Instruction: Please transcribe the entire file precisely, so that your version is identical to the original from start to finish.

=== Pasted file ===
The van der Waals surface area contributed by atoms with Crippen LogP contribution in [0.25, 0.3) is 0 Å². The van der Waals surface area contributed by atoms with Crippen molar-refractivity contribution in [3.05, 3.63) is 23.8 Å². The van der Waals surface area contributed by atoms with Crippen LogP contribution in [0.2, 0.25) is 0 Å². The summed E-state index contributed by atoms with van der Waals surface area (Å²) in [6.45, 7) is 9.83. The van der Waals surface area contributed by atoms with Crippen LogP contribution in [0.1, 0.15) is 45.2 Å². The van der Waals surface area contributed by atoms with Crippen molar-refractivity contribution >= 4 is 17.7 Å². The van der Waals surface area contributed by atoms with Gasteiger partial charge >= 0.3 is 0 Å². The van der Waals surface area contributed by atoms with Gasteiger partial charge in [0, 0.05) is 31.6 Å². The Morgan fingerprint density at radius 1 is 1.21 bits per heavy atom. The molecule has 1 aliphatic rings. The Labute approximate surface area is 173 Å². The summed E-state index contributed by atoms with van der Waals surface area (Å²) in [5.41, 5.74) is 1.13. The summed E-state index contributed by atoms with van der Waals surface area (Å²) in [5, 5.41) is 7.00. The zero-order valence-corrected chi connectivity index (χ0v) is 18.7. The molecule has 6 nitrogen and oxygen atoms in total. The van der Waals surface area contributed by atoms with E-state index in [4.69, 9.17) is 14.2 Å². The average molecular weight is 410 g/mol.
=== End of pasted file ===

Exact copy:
The van der Waals surface area contributed by atoms with Crippen LogP contribution in [0.25, 0.3) is 0 Å². The van der Waals surface area contributed by atoms with Crippen molar-refractivity contribution in [3.05, 3.63) is 23.8 Å². The van der Waals surface area contributed by atoms with Crippen LogP contribution in [0.2, 0.25) is 0 Å². The summed E-state index contributed by atoms with van der Waals surface area (Å²) in [6.45, 7) is 9.83. The van der Waals surface area contributed by atoms with Crippen LogP contribution in [0.1, 0.15) is 45.2 Å². The van der Waals surface area contributed by atoms with Crippen molar-refractivity contribution >= 4 is 17.7 Å². The van der Waals surface area contributed by atoms with Gasteiger partial charge >= 0.3 is 0 Å². The van der Waals surface area contributed by atoms with Gasteiger partial charge in [0, 0.05) is 31.6 Å². The Morgan fingerprint density at radius 1 is 1.21 bits per heavy atom. The molecule has 1 aliphatic rings. The Labute approximate surface area is 173 Å². The summed E-state index contributed by atoms with van der Waals surface area (Å²) in [5.41, 5.74) is 1.13. The summed E-state index contributed by atoms with van der Waals surface area (Å²) in [5, 5.41) is 7.00. The zero-order valence-corrected chi connectivity index (χ0v) is 18.7. The molecule has 6 nitrogen and oxygen atoms in total. The van der Waals surface area contributed by atoms with E-state index in [4.69, 9.17) is 14.2 Å². The average molecular weight is 410 g/mol.